My first car was a 1931 Chevrolet that I bought for $75. This was in about 1958 or so.
It was a very uncomplicated vehicle. You started it, shifted gears, pressed on the gas and off you went.
You kept an eye on the fuel gauge and the temperature indicator to make certain you had enough gas to go where you wanted and the engine wasn’t running too hot.
It was simple, easy to work on and got me where I wanted to go for a number of years.
Now I drive a big automobile that is smarter than I am. I hate machines that I can’t control.
This morning on the way to the office, I call my best friend.
The Bluetooth disconnects to the car and switches to my hearing aids. I have to pull over, stop and reconfigure them to connect to the car not to my ears. Then when I call my friend, the radio comes on and I can’t get it to turn off without doing the following:
Pull over to the side of the road.
Put vehicle in park.
Switch engine off.
Punch radio to off position.
Open driver door.
Turn engine back on.
Make my phone call.
Is this nuts or what?
How many of us have, at one time or another have been held captive by various pieces of ‘labor saving’ devices? Come-on, raise your hands…I want to count.
I bet all of you have gotten frustrated with the blinking ‘0000’ light on your VCR because you didn’t know how to set it? You had to wait for your kids or grandkids to visit and do it for you, didn’t you?
I certainly did, and I bet so did you.
They tell me that the computer capabilities in my cell phone exceed those of the computers used to put a man on the moon in 1969.
I don’t doubt that one little bit.
I want to use my phone to make phone calls, not play 100’s of games or watch what some celebrity is having for lunch. Why do I care? I don’t.
I will say that computers have gotten better at keeping you from punching some button and destroying whatever you have been working on for a week. In the old days, there was never any warning that says “are you sure you want to delete this?” and you punched some combination of buttons on your keyboard and everything vanished in a heartbeat. You never could figure out where it went did you?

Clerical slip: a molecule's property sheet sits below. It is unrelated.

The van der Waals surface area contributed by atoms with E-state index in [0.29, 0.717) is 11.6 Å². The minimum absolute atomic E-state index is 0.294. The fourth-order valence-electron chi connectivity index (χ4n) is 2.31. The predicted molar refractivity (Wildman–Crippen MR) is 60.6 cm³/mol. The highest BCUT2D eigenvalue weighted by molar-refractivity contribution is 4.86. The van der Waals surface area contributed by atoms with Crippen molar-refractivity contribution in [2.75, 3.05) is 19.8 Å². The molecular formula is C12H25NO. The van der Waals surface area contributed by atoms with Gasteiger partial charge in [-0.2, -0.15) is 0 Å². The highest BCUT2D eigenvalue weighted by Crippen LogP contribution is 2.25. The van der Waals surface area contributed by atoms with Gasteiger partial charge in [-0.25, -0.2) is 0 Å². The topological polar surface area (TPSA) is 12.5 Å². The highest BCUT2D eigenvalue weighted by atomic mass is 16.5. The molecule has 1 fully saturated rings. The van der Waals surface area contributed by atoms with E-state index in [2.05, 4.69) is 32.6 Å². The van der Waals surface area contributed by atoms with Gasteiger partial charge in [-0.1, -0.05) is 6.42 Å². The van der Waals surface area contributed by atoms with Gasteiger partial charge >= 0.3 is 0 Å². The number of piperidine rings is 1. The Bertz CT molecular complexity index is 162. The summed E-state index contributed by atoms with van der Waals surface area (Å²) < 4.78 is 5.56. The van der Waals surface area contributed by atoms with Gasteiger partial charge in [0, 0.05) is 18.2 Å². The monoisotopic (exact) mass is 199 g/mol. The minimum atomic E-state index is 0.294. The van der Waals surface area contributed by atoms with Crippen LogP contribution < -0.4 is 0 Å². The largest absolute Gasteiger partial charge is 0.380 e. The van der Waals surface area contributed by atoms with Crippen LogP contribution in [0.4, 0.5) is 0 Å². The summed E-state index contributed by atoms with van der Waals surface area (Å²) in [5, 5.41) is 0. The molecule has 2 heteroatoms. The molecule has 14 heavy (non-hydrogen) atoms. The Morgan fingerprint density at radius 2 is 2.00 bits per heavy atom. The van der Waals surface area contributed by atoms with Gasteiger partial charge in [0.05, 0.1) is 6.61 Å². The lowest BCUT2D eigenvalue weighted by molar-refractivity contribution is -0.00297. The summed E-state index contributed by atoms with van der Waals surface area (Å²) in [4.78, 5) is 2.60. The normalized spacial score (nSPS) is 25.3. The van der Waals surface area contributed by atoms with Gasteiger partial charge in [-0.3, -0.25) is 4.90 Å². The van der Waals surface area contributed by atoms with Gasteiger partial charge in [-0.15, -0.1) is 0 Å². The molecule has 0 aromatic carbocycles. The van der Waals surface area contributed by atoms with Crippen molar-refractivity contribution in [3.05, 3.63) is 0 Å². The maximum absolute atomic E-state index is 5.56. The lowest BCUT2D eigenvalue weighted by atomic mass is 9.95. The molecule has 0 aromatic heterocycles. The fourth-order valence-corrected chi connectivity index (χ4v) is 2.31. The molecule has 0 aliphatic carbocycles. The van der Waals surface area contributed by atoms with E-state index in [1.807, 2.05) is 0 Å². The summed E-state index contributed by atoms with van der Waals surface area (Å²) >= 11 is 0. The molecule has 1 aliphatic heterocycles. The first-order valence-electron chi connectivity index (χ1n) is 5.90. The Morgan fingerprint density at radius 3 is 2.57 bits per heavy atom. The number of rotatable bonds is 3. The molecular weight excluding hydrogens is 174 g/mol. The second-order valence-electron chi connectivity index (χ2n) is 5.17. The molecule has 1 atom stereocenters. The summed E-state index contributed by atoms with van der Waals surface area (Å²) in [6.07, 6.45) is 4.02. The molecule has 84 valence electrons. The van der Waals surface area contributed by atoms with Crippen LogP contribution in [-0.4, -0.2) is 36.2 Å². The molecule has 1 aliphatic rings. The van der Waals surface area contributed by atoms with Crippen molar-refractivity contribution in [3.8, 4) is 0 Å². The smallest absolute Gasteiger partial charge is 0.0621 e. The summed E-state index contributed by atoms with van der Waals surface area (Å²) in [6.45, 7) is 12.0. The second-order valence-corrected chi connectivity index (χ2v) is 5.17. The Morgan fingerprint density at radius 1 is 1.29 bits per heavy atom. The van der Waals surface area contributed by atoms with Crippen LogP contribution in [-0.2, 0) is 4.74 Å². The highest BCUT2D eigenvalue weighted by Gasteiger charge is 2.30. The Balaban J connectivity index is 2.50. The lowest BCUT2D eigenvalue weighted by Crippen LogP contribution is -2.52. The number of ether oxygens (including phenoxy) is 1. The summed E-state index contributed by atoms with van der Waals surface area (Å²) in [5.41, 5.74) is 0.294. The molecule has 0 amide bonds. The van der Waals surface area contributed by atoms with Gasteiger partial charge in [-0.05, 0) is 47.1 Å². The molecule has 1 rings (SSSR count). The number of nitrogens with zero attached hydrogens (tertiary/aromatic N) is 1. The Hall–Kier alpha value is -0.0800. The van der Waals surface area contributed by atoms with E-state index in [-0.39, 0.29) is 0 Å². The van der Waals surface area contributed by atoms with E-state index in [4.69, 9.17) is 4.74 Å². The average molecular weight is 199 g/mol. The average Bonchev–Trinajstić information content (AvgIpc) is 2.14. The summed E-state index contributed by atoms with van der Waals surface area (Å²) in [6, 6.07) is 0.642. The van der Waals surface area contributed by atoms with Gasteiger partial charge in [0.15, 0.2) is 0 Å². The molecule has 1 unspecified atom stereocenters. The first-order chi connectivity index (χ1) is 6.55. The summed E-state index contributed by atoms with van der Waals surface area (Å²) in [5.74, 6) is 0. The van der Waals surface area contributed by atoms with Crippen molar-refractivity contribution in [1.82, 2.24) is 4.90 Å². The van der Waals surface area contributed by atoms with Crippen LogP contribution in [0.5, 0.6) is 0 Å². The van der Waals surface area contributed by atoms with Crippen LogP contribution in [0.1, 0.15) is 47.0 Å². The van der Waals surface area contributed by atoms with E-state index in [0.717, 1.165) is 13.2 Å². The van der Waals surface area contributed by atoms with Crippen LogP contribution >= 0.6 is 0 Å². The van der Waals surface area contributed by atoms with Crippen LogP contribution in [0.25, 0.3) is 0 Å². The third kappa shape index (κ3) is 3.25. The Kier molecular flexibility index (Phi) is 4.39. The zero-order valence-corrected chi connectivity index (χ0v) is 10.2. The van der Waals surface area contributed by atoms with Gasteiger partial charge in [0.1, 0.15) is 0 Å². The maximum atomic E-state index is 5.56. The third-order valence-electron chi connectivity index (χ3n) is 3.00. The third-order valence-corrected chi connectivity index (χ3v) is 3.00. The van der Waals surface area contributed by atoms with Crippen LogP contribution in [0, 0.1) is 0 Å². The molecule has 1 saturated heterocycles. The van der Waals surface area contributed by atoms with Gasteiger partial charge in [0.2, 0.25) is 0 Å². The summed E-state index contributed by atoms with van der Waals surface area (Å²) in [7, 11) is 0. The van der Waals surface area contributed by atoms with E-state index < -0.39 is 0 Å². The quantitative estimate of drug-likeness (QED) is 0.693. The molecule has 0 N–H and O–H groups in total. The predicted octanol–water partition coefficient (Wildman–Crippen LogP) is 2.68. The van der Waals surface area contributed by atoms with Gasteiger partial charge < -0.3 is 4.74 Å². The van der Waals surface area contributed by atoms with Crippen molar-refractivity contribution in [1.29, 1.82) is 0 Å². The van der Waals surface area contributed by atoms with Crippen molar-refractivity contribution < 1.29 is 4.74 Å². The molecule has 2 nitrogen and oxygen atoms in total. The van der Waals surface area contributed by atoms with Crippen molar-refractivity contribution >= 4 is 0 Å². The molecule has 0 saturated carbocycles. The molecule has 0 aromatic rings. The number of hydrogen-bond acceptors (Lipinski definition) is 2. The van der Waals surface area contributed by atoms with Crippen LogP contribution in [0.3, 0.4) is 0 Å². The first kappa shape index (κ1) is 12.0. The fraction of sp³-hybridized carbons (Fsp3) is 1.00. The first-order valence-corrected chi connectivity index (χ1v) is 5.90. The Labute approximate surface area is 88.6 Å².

Nope it was gone, gone gone…. probably floating around in the atmosphere somewhere along with trillions of other missing pieces of data possibly blocking out the sun and causing extensive amounts of global warming in some form or fashion. Sounds like a potential item for a governmental research grant, doesn’t it?
How many wrist watches (for those of us who have actually worn one) did you buy or that were given to you that had a 137-page instruction manual that itemized all of the things you could do with your watch?
All I want to do with a watch is to tell me what time of the day it is.
I do not need it to tell me how to start a fire or what time the tides go out or come in.
Just give me the time, maybe the day of month…nothing more.
I also do not need an automobile that has a 250-page instruction manual to operate it.
Thank you very much.
Think about all of the times you have been frustrated or stymied trying to follow the instructions from some computer manufacturing company in Eastern Transpakina that tell you to press button ‘a’ first before doing anything, but you cannot even find button ‘a’, much less press it.
Try calling customer service? Right, let me know how that works for you.
How many items have you thrown away, put on a shelf or given to someone since they were too difficult to use? I could fill a garage with them.
My problem is that I am an impulsive buyer. I rush into buying things and read the detail later.
Custer and I would have been great friends since I tend to ‘charge’ into my purchases rather than sitting back and looking over the item before making up my mind. My first wife would have made a great calvary soldier since her favorite word was ‘charge’.
No, in spite of all of the technology advances of today ….in some cases simple is still better, isn’t it?
See you next week..if you like these..hit the like button or add a comment….it makes me happy…